The Onion offers up these solutions to high gas prices:
While the Mandatory Car Ownership Act might be fiction, its local counterpart, the pesky minimum parking requirements set forth by zoning, effectively ensures the same result. Renowned anti-parking guru Donald Shoup will speak about how to properly price parking — or even recognize that it’s a good that _can_ be priced — “here in Chicago on 2 November”:http://metroplanning.org/press/press.asp?objectID=2948.
Excerpts from his show-stopping presentation at APA in San Francisco:
bq. [P]arking policies are important and that our current policies are exactly the opposite of what they should be. Parking is important because the average car is parked 95 percent of the time and parking is mispriced because it’s free to the driver 99 percent of the time… Every year the U.S. spends about as much to subsidize parking as we spend for Medicare or national defense. The financial costs are enormous, but so are the many other hidden costs imposed on cities and the environment.
bq. Off-street parking requirements encourage us to drive wherever we go because we know we can usually park free when we get there. Eighty-seven percent of all trips in the U.S. are now made by car, and only 1.5 percent by public transit. American motor vehicles by themselves consume one-eighth of the world’s total oil production. Off-street parking requirements help explain why the U.S. has 1.2 motor vehicles per licensed driver and slightly more than one vehicle per person of driving age…
bq. The second policy I recommend is that cities should charge fair market prices for curb parking, by which I mean the lowest price that will achieve about a 15 percent vacancy rate for curb spaces so that anyone can always find an available space wherever they go. Charging fair market prices for curb parking will bring parking into the economy, like housing, food, gasoline and just about everything else we buy. Most markets depend on prices to allocate resources, so much so that it’s hard to imagine they could operate in any other way. Nevertheless, cities have tried to manage parking almost entirely without prices.
bq. The third policy I recommend, to make charging market prices for curb parking politically feasible, is that cities should spend the resulting curb parking revenue to pay for neighborhood public investment, such as sidewalk repair, public security and putting the overhead buyers underground. When nonresidents to park at the curb, and residents receive all the benefits, residents will begin to see the curb parking through the eyes of a parking lot owner. Political support for a policy of charging market prices for curb parking does not depend on a belief that market prices for curb parking will benefit the whole city, such as by reducing air pollution and traffic congestion — which it will do. Rather, support will come from the selective benefits the curb parking revenue can finance in the neighborhoods that let nonresidents park on the streets. And so the improvement in traffic congestion, the reduction of traffic congestion, the better air will be like regional icing on the neighborhood cake.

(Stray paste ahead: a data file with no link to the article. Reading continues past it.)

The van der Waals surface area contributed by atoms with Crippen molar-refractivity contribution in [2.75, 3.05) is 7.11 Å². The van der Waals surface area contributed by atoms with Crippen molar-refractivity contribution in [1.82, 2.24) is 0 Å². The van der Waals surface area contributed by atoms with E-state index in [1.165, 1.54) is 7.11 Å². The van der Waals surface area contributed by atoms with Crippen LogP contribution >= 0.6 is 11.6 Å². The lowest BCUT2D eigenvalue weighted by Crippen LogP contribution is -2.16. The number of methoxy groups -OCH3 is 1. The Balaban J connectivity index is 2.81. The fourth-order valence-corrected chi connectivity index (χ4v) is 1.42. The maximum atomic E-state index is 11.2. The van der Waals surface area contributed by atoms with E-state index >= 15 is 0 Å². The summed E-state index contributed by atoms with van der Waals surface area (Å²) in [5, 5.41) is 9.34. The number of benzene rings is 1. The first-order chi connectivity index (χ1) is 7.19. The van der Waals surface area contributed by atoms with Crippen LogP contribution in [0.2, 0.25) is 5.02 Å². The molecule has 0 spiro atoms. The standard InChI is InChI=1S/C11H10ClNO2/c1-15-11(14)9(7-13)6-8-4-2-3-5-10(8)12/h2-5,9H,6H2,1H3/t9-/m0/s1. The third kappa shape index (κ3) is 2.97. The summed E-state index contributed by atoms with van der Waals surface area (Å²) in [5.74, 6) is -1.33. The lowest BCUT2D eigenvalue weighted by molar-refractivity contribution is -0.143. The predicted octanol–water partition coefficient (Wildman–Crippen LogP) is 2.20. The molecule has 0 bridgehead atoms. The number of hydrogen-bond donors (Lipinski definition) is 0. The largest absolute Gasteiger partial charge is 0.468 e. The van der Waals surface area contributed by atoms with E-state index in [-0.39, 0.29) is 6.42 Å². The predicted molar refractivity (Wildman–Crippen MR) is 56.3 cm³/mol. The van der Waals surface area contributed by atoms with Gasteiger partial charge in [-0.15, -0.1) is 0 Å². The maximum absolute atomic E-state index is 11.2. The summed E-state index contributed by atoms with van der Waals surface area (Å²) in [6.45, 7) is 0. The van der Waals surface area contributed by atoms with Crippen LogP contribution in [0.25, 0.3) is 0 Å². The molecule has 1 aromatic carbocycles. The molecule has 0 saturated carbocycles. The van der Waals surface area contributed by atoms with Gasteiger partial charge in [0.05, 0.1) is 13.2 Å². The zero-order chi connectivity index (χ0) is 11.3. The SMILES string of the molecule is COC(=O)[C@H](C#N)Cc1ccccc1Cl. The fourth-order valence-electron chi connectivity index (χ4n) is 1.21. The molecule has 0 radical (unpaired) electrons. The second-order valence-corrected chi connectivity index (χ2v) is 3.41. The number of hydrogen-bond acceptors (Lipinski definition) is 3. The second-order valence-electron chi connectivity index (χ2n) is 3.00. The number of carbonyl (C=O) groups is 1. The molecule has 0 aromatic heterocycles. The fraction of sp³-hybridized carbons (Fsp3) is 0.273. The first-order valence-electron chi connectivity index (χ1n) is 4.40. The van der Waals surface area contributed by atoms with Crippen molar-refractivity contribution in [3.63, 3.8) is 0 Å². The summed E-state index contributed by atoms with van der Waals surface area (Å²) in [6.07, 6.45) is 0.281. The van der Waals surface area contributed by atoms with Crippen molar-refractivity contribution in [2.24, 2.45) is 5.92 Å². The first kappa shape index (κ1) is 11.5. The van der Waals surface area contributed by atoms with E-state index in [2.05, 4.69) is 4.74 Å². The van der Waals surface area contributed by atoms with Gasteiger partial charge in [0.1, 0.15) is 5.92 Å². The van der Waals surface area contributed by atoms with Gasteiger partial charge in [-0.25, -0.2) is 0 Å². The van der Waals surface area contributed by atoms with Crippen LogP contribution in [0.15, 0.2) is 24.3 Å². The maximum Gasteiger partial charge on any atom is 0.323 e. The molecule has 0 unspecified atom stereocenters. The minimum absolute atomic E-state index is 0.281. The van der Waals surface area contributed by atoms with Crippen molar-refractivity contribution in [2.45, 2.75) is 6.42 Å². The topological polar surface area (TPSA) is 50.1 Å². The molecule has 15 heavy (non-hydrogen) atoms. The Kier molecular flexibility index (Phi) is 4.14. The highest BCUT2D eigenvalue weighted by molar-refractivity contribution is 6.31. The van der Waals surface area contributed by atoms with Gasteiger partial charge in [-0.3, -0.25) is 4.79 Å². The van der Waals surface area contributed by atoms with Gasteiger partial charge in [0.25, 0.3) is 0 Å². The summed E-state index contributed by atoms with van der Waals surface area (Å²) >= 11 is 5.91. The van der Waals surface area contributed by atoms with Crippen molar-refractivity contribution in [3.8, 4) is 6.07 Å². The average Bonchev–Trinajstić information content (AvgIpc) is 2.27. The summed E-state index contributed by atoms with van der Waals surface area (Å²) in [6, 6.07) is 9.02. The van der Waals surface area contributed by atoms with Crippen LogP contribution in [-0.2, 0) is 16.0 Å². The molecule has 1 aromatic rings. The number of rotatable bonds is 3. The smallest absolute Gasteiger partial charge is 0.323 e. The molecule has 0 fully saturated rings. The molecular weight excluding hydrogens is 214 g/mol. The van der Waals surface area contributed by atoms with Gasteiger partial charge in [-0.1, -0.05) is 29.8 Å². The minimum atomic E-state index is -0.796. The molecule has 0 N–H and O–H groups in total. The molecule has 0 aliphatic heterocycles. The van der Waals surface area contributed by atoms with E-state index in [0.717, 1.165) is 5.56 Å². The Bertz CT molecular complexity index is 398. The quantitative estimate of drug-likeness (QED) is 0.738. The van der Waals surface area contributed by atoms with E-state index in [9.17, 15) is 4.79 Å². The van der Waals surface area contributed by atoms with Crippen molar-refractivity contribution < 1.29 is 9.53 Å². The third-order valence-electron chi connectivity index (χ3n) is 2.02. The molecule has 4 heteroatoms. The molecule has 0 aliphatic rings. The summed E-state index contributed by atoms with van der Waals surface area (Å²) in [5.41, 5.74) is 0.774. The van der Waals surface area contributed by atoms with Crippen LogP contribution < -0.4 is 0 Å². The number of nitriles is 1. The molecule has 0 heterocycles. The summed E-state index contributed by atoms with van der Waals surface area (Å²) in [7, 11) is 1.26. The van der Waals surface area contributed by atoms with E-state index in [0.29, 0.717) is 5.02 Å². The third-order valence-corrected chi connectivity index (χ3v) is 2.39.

bq. I think most people do think that free parking at home is built into the social contract. In the proposed residential parking benefit districts, the residents would park free just as they do in the current permit parking districts. But in many permit districts, there is a lot of vacant curb space during the daytime when the residents are away at work. Some cities allow non-residents to buy daytime permits in these districts — no more than four permits per block and only in blocks that have vacant curb space. And if the non-residents’ payments for these daytime permits go to fix up that block where the nonresidents park — to repair their sidewalks and trim their street trees and put their wires underground — the residents would see, well, yes, it’s like Monty Python’s idea to solve Britain’s economic problems by taxing foreigners living abroad.
bq. I think that people are paying to park in a place that they want to be, rather than in a place where they can merely park free. I think that cities should aim to be great places where people are willing to pay to park at the curb rather than mediocre places where the only reason you’ll come is if the parking is free. And that really describes much of the United States. It’s a very degraded public environment where nobody will come unless they can park free a few feet from the front door.